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Aesthetics and the Engineer

50th Anniversary of a Speech by Ove Arup to members and guests of Municipal Engineers at the Town Hall, Oxford, on 24 November 1966

An Extract from the Speech

Source: Ove Arup Philosophy of Design

Edited by Nigel Tonks and Derek Sugden

Having attended a talk recently by the Ian Firth, Senior Vice President of the Institution of Structural Engineers (2017) entitled ‘Elegance of Bridges’ at Manchester University, it was good to see the subject of aesthetics as an essential part of good engineering design.

He quoted from Vitruvious, the Roman Architect, Engineer and writer in his book De Architectura, who coined the three essential components of good architecture as:

Commodity, Firmness and Delight

(utilitas, firmitas and venustas)

With examples of elegant and ‘not-so-elegant’ bridges Ian set out to show that ‘Delight‘ is just as much a cornerstone of good engineering as Commodity (or perhaps fitness for purpose) and Firmness (solidity, balance).

With promotion of aesthetics in engineering design high on the agenda it is perhaps a good time to demonstrate that this was just as much a subject of concern 50 years and more in the past.

Ove Arup: Aesthetics and the Engineer

24 November 1966

We return to the address, published in ‘Ove Arup Philosophy of Design’.  Ove, addressing the Municipal Engineers at the Town Hall, Oxford, in his talk noted that he had been given a similar request by the Secretary of the Institution of Civil Engineers (circa 1959), to address the problem:

“We have come to the conclusion that something must be done to improve the appearance of engineering structures. Engineers lack training in the aesthetic aspects of design.”

Ove announced that he would now try to tackle the subject in this particular speech. It is highly recommended to purchase or read the book, which was collated by Nigel Tonks and Derek Sugden of Arup, which captures the essence of Ove Arup and his philosophy, but an extract below gives a taste of this speech.

Extract from the Speech

Ove is referring to the problem of producing a full-blown account of an engineering design of a significant project, in order to lay out the principles behind good design, taking into account its problems and aesthetic considerations, among other design issues….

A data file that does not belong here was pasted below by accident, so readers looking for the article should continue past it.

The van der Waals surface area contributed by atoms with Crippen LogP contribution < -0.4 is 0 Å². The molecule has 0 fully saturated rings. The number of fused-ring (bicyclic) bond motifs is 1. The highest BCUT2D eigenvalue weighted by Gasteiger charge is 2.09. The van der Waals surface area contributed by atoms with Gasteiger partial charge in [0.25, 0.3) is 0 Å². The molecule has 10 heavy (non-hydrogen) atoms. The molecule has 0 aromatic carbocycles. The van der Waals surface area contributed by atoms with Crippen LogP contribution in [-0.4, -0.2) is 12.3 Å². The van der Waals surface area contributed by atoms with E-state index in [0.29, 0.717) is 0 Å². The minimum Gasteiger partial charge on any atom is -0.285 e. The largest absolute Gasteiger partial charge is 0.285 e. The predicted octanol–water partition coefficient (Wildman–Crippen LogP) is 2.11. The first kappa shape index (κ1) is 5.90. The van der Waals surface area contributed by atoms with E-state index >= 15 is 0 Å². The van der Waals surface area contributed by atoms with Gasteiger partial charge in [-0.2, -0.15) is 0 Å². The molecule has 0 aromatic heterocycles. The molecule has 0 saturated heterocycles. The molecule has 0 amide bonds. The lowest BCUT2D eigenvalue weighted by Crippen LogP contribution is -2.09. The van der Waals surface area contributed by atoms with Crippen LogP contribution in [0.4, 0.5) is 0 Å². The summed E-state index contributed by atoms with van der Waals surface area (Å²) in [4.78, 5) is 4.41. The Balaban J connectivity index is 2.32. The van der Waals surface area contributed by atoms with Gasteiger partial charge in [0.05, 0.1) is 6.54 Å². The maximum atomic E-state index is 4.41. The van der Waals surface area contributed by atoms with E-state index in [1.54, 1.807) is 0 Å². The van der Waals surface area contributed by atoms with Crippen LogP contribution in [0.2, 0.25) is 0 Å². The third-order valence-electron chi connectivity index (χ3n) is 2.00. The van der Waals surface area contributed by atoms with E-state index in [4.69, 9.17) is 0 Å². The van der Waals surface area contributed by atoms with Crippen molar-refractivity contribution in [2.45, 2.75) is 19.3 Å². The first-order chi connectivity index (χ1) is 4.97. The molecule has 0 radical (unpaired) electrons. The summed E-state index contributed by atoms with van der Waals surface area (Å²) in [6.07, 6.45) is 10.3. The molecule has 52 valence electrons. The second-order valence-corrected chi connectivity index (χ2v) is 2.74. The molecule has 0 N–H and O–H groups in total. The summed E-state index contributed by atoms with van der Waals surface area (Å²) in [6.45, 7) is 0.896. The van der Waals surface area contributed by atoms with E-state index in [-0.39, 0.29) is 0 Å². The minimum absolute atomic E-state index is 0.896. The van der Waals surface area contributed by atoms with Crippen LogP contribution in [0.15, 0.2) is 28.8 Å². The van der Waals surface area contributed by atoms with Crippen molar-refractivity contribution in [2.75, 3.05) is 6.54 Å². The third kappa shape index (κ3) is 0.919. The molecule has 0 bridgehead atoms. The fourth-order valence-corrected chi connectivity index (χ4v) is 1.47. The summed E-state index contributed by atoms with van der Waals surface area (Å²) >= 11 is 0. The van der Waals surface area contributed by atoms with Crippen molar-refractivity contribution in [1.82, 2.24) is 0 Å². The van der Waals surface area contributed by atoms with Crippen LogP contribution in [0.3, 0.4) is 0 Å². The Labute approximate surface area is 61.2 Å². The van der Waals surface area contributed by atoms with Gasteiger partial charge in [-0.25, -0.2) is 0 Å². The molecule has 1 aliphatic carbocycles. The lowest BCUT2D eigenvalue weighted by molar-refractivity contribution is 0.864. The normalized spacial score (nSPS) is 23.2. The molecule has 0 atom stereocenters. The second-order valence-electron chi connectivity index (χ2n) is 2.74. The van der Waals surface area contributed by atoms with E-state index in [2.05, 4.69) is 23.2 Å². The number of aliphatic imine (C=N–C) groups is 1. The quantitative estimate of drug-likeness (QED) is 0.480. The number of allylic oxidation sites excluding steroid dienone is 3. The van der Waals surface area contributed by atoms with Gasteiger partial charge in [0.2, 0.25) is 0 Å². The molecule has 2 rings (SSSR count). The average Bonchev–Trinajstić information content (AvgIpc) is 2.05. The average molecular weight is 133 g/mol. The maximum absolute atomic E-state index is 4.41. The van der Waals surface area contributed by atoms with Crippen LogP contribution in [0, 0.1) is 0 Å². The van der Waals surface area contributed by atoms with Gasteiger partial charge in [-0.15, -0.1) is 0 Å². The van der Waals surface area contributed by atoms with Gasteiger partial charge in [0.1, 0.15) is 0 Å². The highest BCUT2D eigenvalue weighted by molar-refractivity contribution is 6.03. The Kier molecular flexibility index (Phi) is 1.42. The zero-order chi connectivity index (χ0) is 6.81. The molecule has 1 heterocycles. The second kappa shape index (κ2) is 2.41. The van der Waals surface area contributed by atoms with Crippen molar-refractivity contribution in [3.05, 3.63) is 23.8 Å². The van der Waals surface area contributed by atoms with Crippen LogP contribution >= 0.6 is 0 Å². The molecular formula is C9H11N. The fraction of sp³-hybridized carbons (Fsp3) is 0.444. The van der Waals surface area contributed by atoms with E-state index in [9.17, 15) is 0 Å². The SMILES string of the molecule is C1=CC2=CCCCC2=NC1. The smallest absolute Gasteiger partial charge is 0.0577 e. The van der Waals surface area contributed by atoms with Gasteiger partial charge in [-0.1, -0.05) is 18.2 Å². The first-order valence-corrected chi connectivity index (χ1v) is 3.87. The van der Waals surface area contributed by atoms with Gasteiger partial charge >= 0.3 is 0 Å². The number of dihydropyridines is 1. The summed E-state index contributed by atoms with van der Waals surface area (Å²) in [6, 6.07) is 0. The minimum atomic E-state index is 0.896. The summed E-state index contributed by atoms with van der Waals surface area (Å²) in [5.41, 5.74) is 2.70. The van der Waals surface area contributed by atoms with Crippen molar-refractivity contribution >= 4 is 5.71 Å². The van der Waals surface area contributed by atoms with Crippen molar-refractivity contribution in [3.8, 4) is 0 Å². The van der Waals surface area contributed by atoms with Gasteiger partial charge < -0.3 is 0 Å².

Best way to design 

There is a very good reason for that - and that is my third difficulty. The reason is simply that it is a very complicated thing to do. ……You have first to make the reader understand the whole of the design problem - all the different considerations and conditions affecting the design, and to make him see the whole thing in space. It may have taken the designer some time to get really familiar with the spatial possibilities so that he could start designing in his head without the help of the drawing board-and in my experience, at any rate, that is the best way to design.

To make the reader follow this process requires a very clear exposition, with numerous three­-dimensional sketches and photographs of models of all the various stages and the various rejected possibilities. And that means that it could take a whole book to explain thoroughly even one design. Naturally one must try to reduce the thing to essentials - but it will be no mean job.

Undoubtedly we will come to the conclusion in the end that the way to produce a good design is to put a lot of thought and work into it, and let the solution be determined strictly by the nature of the problem, without pre-conceived ideas or reference to common practice. If the solution is right - functionally, technically and economically - then the battle is at any rate almost won. But this is an example of a general maxim which does not give guidance to the practising engineers unless it is explained by reference to practical examples.

To sum up the task is:

1) To explain that it is important to pay attention to 'Beauty'.

2) To survey the many different architectural theories in order to find out whether one can extract some guiding principles.

3) To explain by examples how an engineering structure is really conceived and perfected, describing all the many considerations which influence the choice between different possibilities, and possibly to test the architectural precepts in relation to the actual process of creation.